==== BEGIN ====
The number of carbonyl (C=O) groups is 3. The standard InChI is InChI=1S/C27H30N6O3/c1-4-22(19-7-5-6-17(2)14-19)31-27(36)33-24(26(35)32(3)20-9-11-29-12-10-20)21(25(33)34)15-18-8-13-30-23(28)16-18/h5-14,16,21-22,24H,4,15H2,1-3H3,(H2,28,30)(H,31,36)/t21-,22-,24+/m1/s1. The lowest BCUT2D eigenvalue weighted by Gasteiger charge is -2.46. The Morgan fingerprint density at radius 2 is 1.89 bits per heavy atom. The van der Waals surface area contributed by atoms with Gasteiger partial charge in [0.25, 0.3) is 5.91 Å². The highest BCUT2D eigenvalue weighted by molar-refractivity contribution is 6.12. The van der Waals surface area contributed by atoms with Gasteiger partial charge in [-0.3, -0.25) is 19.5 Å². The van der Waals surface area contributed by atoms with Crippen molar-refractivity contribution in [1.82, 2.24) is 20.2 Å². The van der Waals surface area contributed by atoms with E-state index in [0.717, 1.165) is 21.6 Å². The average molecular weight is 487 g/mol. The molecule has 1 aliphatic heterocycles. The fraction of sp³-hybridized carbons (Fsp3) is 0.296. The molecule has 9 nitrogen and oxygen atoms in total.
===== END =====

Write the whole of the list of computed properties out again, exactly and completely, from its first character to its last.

The number of carbonyl (C=O) groups is 3. The standard InChI is InChI=1S/C27H30N6O3/c1-4-22(19-7-5-6-17(2)14-19)31-27(36)33-24(26(35)32(3)20-9-11-29-12-10-20)21(25(33)34)15-18-8-13-30-23(28)16-18/h5-14,16,21-22,24H,4,15H2,1-3H3,(H2,28,30)(H,31,36)/t21-,22-,24+/m1/s1. The lowest BCUT2D eigenvalue weighted by Gasteiger charge is -2.46. The Morgan fingerprint density at radius 2 is 1.89 bits per heavy atom. The van der Waals surface area contributed by atoms with Gasteiger partial charge in [0.25, 0.3) is 5.91 Å². The highest BCUT2D eigenvalue weighted by molar-refractivity contribution is 6.12. The van der Waals surface area contributed by atoms with Gasteiger partial charge in [-0.3, -0.25) is 19.5 Å². The van der Waals surface area contributed by atoms with Crippen molar-refractivity contribution in [1.82, 2.24) is 20.2 Å². The van der Waals surface area contributed by atoms with E-state index in [0.717, 1.165) is 21.6 Å². The average molecular weight is 487 g/mol. The molecule has 1 aliphatic heterocycles. The fraction of sp³-hybridized carbons (Fsp3) is 0.296. The molecule has 9 nitrogen and oxygen atoms in total.